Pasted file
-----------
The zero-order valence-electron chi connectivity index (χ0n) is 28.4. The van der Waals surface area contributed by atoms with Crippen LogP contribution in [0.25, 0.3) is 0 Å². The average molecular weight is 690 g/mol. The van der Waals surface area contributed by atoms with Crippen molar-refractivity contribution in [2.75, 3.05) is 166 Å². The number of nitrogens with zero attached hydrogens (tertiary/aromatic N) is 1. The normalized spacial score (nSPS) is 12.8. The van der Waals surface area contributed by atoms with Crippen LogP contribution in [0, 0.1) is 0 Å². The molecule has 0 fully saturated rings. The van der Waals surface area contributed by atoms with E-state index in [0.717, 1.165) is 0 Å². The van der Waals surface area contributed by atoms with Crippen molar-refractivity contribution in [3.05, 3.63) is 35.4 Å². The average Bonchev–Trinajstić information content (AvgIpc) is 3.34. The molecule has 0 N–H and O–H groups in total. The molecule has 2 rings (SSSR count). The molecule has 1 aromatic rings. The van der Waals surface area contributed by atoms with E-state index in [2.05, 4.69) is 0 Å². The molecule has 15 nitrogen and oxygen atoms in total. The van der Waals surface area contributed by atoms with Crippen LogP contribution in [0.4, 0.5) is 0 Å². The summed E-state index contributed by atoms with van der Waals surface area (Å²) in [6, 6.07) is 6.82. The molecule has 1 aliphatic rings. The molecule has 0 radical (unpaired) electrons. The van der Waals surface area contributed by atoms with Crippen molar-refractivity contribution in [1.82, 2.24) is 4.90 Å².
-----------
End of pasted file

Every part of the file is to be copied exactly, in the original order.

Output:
The zero-order valence-electron chi connectivity index (χ0n) is 28.4. The van der Waals surface area contributed by atoms with Crippen LogP contribution in [0.25, 0.3) is 0 Å². The average molecular weight is 690 g/mol. The van der Waals surface area contributed by atoms with Crippen molar-refractivity contribution in [2.75, 3.05) is 166 Å². The number of nitrogens with zero attached hydrogens (tertiary/aromatic N) is 1. The normalized spacial score (nSPS) is 12.8. The van der Waals surface area contributed by atoms with Crippen LogP contribution in [0, 0.1) is 0 Å². The molecule has 0 fully saturated rings. The van der Waals surface area contributed by atoms with E-state index in [0.717, 1.165) is 0 Å². The van der Waals surface area contributed by atoms with Crippen molar-refractivity contribution in [3.05, 3.63) is 35.4 Å². The average Bonchev–Trinajstić information content (AvgIpc) is 3.34. The molecule has 0 N–H and O–H groups in total. The molecule has 2 rings (SSSR count). The molecule has 1 aromatic rings. The van der Waals surface area contributed by atoms with E-state index in [2.05, 4.69) is 0 Å². The molecule has 15 nitrogen and oxygen atoms in total. The van der Waals surface area contributed by atoms with Crippen LogP contribution in [0.4, 0.5) is 0 Å². The summed E-state index contributed by atoms with van der Waals surface area (Å²) in [6, 6.07) is 6.82. The molecule has 1 aliphatic rings. The molecule has 0 radical (unpaired) electrons. The van der Waals surface area contributed by atoms with Crippen molar-refractivity contribution in [1.82, 2.24) is 4.90 Å².